As noted above, IORT is not the only partial breast technique available to patients, with APBI representing a technique with multiple randomized trials and longer follow-up. While there are some who look to minimize the difference in recurrence rates seen in the IORT trials and consider them low overall, it should be noted that none of the four randomized APBI trials to date have found a significant increase in local recurrence compared with WBI with 5-year or greater follow-up.10–13 Recently, Strnad et al. published results of the GEC-ESTRO trial, which randomized 1184 patients with early-stage breast cancer (Stage 0–IIA) to WBI or APBI delivered with interstitial brachytherapy. With a median follow-up of 6.6 years (compared with the 2.5 years with TARGIT), no difference in the rates of local recurrence were noted (1.4 % APBI vs. 0.9 % WBI, p = 0.42). Compared with the IORT trials, this trial reflects a superior noninferiority design which utilized an analysis based on treatment delivered and included secondary sensitivity analyses to confirm the consistency of the data. It also should be noted that differences in delivery and dosimetry exist between APBI and IORT. APBI delivers full dose to a 1-cm margin of tissue or greater surrounding the lumpectomy cavity (1 cm applicator, 2 cm interstitial, 2–2.5 cm external beam) while IORT delivered with low-energy X-rays (most commonly utilized in the United States) delivers roughly a quarter of the prescription dose (5 Gy/1 fraction) at 1 cm.10–14 This dose is felt to be insufficient and may be why higher rates of local recurrence are noted particularly when one evaluates pathologic data demonstrating most residual disease is within 1 cm of the lumpectomy cavity.15 Similarly, image guidance is lacking with many IORT techniques and there exists a lack of dosimetric data or planning data compared with APBI. Taken together, unlike IORT, the four randomized APBI trials support the use of APBI off-protocol in appropriately selected women. For APBI, the majority of randomized data comes from interstitial brachytherapy (National Institute of Oncology Hungary, GEC-ESTRO) and external beam techniques (RAPID, Hospital de la Esperanza, University of Florence); whereas randomized data regarding alternative techniques, such as applicator-based brachytherapy, has yet to be published, outcomes regarding such cohorts are expected in the years to come (e.g., NSABP B-39) and should help to define optimal treatment techniques and target volumes. Evidence-based guidelines support the use of such applicator-based techniques though clinicians should understand that some differences in dosimetry and target volumes exist compared with interstitial and external beam techniques.
Also, three randomized trials comparing hypofractionated WBI with standard WBI have demonstrated no difference in local recurrence.16,17 One advantage of IORT compared with alternatives is a reduction in treatment duration; however, APBI and AWBI studies demonstrate treatment duration can be reduced to 1–3 weeks while not compromising local control. Another potential advantage of IORT is the cost savings associated as noted by several cost analyses.18,19 However, these studies either did not include the cost of recurrences or projected rates of local recurrence below those seen from the randomized trials available to date. When factoring in the cost of recurrences, it appears that IORT is not the cost savings once projected and that is without factoring in the quality of life detriment and associated toxicities associated with the treatment of recurrences.20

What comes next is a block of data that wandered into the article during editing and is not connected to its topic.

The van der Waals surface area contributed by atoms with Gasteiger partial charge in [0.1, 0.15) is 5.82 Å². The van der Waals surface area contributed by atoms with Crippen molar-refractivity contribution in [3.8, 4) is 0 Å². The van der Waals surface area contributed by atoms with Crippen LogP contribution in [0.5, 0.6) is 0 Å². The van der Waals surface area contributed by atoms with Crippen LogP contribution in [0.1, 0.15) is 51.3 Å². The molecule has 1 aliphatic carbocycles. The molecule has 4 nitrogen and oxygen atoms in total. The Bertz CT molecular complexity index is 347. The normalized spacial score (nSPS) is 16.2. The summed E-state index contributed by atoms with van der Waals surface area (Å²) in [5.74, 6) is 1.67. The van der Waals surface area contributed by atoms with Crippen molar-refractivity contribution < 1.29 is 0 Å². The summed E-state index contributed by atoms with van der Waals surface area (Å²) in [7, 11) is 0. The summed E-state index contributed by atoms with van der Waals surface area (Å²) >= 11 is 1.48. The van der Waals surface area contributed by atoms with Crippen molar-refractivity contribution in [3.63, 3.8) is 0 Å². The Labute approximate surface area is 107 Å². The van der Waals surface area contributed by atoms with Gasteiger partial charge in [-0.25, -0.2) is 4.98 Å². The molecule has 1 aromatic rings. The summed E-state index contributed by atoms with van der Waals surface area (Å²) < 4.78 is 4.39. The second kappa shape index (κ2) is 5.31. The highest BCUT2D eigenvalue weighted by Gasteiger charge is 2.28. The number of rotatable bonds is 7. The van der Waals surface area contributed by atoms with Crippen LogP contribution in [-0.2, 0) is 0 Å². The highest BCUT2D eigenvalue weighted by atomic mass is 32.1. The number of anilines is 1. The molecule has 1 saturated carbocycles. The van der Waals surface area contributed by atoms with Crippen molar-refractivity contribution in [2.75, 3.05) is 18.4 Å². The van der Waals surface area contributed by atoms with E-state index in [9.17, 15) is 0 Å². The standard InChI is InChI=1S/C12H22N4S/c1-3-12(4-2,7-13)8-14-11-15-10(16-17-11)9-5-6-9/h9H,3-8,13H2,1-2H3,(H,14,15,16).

In summary, after reviewing the data available, several conclusions can be drawn: (1) IORT, compared with standard WBI, is associated with higher rates of recurrence with limited long term follow-up; (2) Concerns exist regarding the statistical methodology of the TARGIT-A trial limiting its clinical applicability; (3) While IORT may represent a technique that can reduce the duration of radiation therapy, alternatives including AWBI and APBI allow for the completion in 1–3 weeks without the need for remedial WBI (15 % of TARGIT cases) or higher rates of recurrence; (4) Cost savings projected with IORT must be tempered and future studies are needed to factor in the cost of recurrences, as well the toxicities and impairment in quality of life. In the United States, IORT has continued to disseminate into clinical practice with limited data available on the number of centers utilizing the technique at this time (per TARGIT there are 42 cities in the United States where TARGIT is available). At this time, although more data are available, the conclusion remains the same: intraoperative radiation therapy in breast cancer is still not ready for primetime and the increased utilization and availability is not supported by clinical outcomes available to date. That being said, this is not the final chapter for IORT as further study is required: (1) longer follow-up is need from the TARGIT and ELIOT studies, and (2) comparisons of endocrine therapy alone to IORT are limited (TARGIT-E) and may represent an area to consider. What remains certain is that controversy will continue to exist regarding the technique.
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Conflict of interest
Chirag Shah-Previous consultant/speaker Cianna Medical, Atif Khan-consultant Elekta, advisory board Vertex Pharmaceuticals.
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Shah, C., Wobb, J. & Khan, A. Intraoperative Radiation Therapy in Breast Cancer: Still Not Ready for Prime Time. Ann Surg Oncol 23, 1796–1798 (2016). https://doi.org/10.1245/s10434-016-5129-z